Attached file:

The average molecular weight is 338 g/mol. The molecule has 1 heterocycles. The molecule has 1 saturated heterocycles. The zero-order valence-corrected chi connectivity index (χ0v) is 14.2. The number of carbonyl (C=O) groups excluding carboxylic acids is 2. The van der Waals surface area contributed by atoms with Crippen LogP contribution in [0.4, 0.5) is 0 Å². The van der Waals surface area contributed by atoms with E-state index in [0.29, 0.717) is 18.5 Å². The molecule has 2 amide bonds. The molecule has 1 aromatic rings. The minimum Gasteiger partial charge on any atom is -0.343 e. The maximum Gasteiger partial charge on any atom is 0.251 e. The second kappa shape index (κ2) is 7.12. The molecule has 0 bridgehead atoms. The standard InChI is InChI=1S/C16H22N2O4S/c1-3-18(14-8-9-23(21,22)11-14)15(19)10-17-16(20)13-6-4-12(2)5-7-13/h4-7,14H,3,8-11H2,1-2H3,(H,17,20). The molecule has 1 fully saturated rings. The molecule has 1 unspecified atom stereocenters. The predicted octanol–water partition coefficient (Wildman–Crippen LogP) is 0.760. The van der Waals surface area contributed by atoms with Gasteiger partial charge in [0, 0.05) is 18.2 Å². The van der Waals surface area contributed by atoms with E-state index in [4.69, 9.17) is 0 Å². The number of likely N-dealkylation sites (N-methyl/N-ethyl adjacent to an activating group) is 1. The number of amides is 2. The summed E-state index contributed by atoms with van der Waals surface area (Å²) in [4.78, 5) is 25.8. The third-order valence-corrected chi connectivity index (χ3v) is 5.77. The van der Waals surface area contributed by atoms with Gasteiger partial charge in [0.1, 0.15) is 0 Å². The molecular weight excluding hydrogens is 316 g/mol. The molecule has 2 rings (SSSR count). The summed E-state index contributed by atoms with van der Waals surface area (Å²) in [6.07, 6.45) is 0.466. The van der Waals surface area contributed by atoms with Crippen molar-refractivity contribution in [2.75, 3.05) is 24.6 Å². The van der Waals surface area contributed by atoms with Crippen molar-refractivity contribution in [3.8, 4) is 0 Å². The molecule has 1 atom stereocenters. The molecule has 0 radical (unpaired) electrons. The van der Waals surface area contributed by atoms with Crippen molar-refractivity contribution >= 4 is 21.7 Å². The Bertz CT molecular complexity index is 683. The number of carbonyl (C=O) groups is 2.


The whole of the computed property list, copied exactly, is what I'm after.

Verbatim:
The average molecular weight is 338 g/mol. The molecule has 1 heterocycles. The molecule has 1 saturated heterocycles. The zero-order valence-corrected chi connectivity index (χ0v) is 14.2. The number of carbonyl (C=O) groups excluding carboxylic acids is 2. The van der Waals surface area contributed by atoms with Crippen LogP contribution in [0.4, 0.5) is 0 Å². The van der Waals surface area contributed by atoms with E-state index in [0.29, 0.717) is 18.5 Å². The molecule has 2 amide bonds. The molecule has 1 aromatic rings. The minimum Gasteiger partial charge on any atom is -0.343 e. The maximum Gasteiger partial charge on any atom is 0.251 e. The second kappa shape index (κ2) is 7.12. The molecule has 0 bridgehead atoms. The standard InChI is InChI=1S/C16H22N2O4S/c1-3-18(14-8-9-23(21,22)11-14)15(19)10-17-16(20)13-6-4-12(2)5-7-13/h4-7,14H,3,8-11H2,1-2H3,(H,17,20). The molecule has 1 fully saturated rings. The molecule has 1 unspecified atom stereocenters. The predicted octanol–water partition coefficient (Wildman–Crippen LogP) is 0.760. The van der Waals surface area contributed by atoms with Gasteiger partial charge in [0, 0.05) is 18.2 Å². The van der Waals surface area contributed by atoms with E-state index in [4.69, 9.17) is 0 Å². The number of likely N-dealkylation sites (N-methyl/N-ethyl adjacent to an activating group) is 1. The number of amides is 2. The summed E-state index contributed by atoms with van der Waals surface area (Å²) in [4.78, 5) is 25.8. The third-order valence-corrected chi connectivity index (χ3v) is 5.77. The van der Waals surface area contributed by atoms with Gasteiger partial charge in [0.1, 0.15) is 0 Å². The molecular weight excluding hydrogens is 316 g/mol. The molecule has 2 rings (SSSR count). The summed E-state index contributed by atoms with van der Waals surface area (Å²) in [6.07, 6.45) is 0.466. The van der Waals surface area contributed by atoms with Crippen molar-refractivity contribution in [2.75, 3.05) is 24.6 Å². The van der Waals surface area contributed by atoms with Crippen molar-refractivity contribution in [3.8, 4) is 0 Å². The molecule has 1 atom stereocenters. The molecule has 0 radical (unpaired) electrons. The van der Waals surface area contributed by atoms with Crippen molar-refractivity contribution >= 4 is 21.7 Å². The Bertz CT molecular complexity index is 683. The number of carbonyl (C=O) groups is 2.